In the end, didn't pull off some miracle time like I would have wanted to. But all things considered, everything that happened this past week, not sure how I pulled off the time that I did. One of the very few times when I can say I put everything I had out there on this day. Crossing the line was emotional. There have been plenty of races where I wanted to cry, from the pain, suffering, or placement, but today was different. On this day, it was a hand gesture trying to form the symbol of the pink ribbon over my heart and lets just say I was an emotional mess.

This is a special message from me to you cancer, you picked the wrong girl to mess with. You are going to lose, she BQ in her first marathon (on a nightmare course) for Pete's sake, you've got NO chance! In fact, you'd be best to stay away from ALL the girls in my group! Each one of them is tougher than anything you have and you WILL to lose EVERY time! Fuuuuuuuck you cancer!

Saturday, August 22, 2015

Race to a Wedding

The run I love to hate is here. This run is brutal to begin with, but it's been one hell of a long week, in fact I'll submit it for the worst week EVER. At this point, I actually almost look forward to the beating this thirteen miles will inflict, because it will feel like a massage compared to what this week has brought. To top off this challenge today, have to run this and jump in the car to race again attempting to catch a wedding avoiding the wrath of CT if missed.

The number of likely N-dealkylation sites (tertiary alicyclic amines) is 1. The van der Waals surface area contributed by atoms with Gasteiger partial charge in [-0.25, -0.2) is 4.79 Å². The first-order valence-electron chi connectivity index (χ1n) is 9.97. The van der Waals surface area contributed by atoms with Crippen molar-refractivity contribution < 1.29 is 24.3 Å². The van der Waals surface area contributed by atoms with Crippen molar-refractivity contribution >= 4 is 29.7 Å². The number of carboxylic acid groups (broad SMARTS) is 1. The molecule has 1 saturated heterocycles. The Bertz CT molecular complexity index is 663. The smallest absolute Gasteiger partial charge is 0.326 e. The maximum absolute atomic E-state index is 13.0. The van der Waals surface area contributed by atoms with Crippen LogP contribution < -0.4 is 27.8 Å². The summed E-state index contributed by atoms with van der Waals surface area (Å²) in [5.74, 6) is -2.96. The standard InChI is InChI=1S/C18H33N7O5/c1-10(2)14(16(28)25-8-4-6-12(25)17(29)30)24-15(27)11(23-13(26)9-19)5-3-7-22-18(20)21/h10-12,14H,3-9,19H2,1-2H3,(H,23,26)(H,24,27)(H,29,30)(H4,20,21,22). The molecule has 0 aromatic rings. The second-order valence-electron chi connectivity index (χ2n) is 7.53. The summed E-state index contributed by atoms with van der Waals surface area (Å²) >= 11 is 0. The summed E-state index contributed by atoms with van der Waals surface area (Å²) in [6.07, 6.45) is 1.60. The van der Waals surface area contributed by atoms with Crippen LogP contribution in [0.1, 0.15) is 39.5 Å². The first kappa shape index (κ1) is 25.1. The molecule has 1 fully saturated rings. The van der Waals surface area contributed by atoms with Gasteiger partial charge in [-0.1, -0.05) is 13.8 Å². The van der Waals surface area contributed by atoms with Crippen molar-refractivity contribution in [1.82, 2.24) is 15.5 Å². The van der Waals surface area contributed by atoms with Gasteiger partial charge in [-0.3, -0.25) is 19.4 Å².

Standing at the starting line, have no idea what today will bring. Missed so many miles this past week, emotions just seem drained, legs technically should be fresh. When the horn sounded, wasn't even sure if it wasn't just the pounding of my head. This race started odd, the first mile I was in the lead. Could feel footsteps close, but wasn't sure what they were waiting for, why they were pacing off of me. Three did eventually pass, but that's it.

Finishing a half marathon in fourth place, given the past week, I'll take it. When the hills started, it wasn't long before soon it was third. For the next few miles, occasionally caught glimpses of second through the trees.

As the trail climbed more hills around mile six, soon found myself in second. This is when it started. Instead of having a goal and something to chase, I was left alone with my thoughts. Maybe it was a combination of everything this week brought, but thinking about "things" instead of concentrating on the task at hand, was my undoing. Already drained mentally, suddenly it caught up to me physically and all ability seemed to disappear. About this same time the race merged with the full marathoners. This made it already confusing if not for already crashing, while I still thought there was a good chance I was still in second, it was impossible for me to tell anymore. Not that it really mattered because I had given up at this point.

With about a mile left, I attempted to pull it together. Running up the final hill, I watched a runner go up and over, when really they should have turned around and headed back down the hill. Reaching the top, I yelled down to the runner that they went the wrong way. As he climbed back up, couldn't help but notice he was wearing a half marathon bib. Shit! Couldn't bring myself to race down the hill to the finish to be ahead of him. Waited as he climbed back up and sent him on his way. Probably would regret this later, but here is my good deed for the day.